Friday, May 7, 2010

Mother's Day

No two words bring such happiness and such pain as "Mother's Day". I am overwhelmed with love and appreciation for my own mother and full of sadness at my lack of motherhood. It is quite a conundrum!

I recently happened upon this blog posting by a woman who, despite years of treatments, never crossed over into the world of motherhood. Seeing adoption was not an option for her, she had to learn to come to terms with her life as a non-mom. Though I'm sure the pain will always be there, she has made it. And brilliantly!

Mother’s Day: A Cultural Crucible
By Pamela Mahoney Tsigdinos

The last week of April and first weeks of May have for years felt like their own special form of hell week. Each year it’s the same. First the signs, banners and fliers start showing up everywhere humans congregate — in grocery stores, outside restaurants, liberally scattered around malls and shopping centers. Then the fiber-optic lines light up carrying headlines and advertisements with unsolicited, mocking reminders of what might have been.

There’s simply no making it stop. Mother’s Day, for a portion of society accustomed to being invisible, is a cultural crucible to be endured. There’s literally no escape even at sacred houses of worship or at movie theaters, the once safe place to tune out the world. (This year the feel-good movie of the season is called simply, “Babies.”)

For me, the emotional torture reached its peak a few years ago when I was newly aware that motherhood would forever remain a concept, a theoretical — not an actual experience I would ever know intimately. More than a decade of trying to conceive with increasing amounts of surgeries and medical intervention had proved unsuccessful.

Ultrasound images of embryos we once cautiously affixed to the refrigerator amid the smiling faces of our family and friends’ children soon found their way into a manila folder along with stacks of doctor forms, prescription regimens and reproductive endocrinology reports. My husband and I found ourselves for a time in limbo assigned to the confounding category of “unexplained” infertility. There were, we were soon to discover, no membership kits, no bonding rituals, no themed parties, no special holidays for the involuntarily childless set.

It wasn’t that I became thin-skinned as a nonmom among the mommy set. It felt rather like I had no skin at all. The sight of a pregnant woman could ruin my day in an instant. But that was only the beginning. I had the unfortunate timing of trying to cope with and mourn the losses associated with infertility at what I’m sure will be remembered as the zenith of the mommy-and-me phenomenon. Mom’s clubs, mommy bloggers and helicopter parents took off like wildfire just about the time my uterus was declared officially closed for business. My barrenness also collided with an onslaught of reality TV shows showcasing supersized families, from the Gosselins to the Duggars. And just to make things really weird, along came Octomom.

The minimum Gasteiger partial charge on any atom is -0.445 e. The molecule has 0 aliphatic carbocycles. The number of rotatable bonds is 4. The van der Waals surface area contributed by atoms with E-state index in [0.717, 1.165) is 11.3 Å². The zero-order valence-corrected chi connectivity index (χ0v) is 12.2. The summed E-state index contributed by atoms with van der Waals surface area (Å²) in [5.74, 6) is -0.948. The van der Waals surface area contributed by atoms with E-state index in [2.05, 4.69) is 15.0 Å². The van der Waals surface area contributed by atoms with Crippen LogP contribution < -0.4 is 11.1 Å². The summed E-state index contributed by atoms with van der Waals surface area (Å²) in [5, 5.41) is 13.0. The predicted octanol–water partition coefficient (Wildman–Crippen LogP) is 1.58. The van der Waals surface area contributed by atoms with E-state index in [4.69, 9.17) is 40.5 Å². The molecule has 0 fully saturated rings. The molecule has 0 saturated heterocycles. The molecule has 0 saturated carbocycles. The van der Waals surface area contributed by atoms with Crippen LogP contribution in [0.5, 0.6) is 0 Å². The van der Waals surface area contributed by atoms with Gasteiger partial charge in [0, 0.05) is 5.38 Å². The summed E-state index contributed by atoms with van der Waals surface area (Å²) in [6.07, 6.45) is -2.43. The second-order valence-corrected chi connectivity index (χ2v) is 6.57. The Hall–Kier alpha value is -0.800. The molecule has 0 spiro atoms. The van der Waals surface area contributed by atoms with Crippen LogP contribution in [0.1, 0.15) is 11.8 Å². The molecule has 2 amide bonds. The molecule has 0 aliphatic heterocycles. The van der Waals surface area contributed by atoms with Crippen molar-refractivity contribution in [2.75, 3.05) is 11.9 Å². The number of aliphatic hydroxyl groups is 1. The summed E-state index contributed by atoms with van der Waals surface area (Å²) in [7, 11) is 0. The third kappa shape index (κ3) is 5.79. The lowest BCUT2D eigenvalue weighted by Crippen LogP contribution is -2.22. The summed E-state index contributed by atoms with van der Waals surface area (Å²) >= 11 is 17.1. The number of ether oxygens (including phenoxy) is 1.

This year I’m finding the signs and advertisements don’t elicit the emotional rash they once did.

I no longer have the urge to hit the reply button sending scathing responses to e-mail marketers asking how I planned to celebrate motherhood. Mother’s-Day-brunch providers and flower shops urging early reservations no longer cause me to feel like an outcast among women. I can only conclude that I have crossed the threshold to a once elusive zenlike acceptance.

Amid a societal celebration of all things maternal, I was forced to grow a skin much thicker than I ever imagined. Much like regular inoculations sensitize allergy sufferers to irritating substances, I’m much less reactive to the whole motherhood thing in general. In fact, I’ve developed a powerful protective instinct for women who are today where I once was — lost, angry, sad and mourning the dreams they once held so dear.

This year when the fill-in-the-blank (pastor, priest, minister, rabbi, etc.) asks all women in the congregation who are mothers to stand to be recognized, you might take a closer look at the women who remain seated. There are many among them grateful that only a few hours remain to be endured in the annual Mother’s Day season.


Luke and Nat said...

Sheri Dew just spoke in our Stake at a RS Fireside. She talked about the realization that she is prob. not going to be married in this lifetime...and therefore prob. not going to be a mom in this lifetime. I've heard her speak before and she has such a spiritual outlook on her's quite inspiring as this is also. I don't know if she ever talks about it in her books, but her fireside and a talk I've heard before mention it quite a lot. I don't know if you'll agree but I think people have become much more sensitive to infertility in wards. Now they have ALL females stand (even girls as future moms) so as not to exclude anyone...I always thought that was a sensitive gesture on the part of the bishopric. And I do think we grow thicker skin... :)

RMCarter said...

My Bishop has every woman stand, and has even made the effort to find me in the hallway (where I am usually hiding out during that time) and make sure I get a Mother's Day treat. He is very good about that.

I just hate standing there because I can't help but cry and I don't want people to see me crying or feel sorry for me. I want them to just enjoy their day.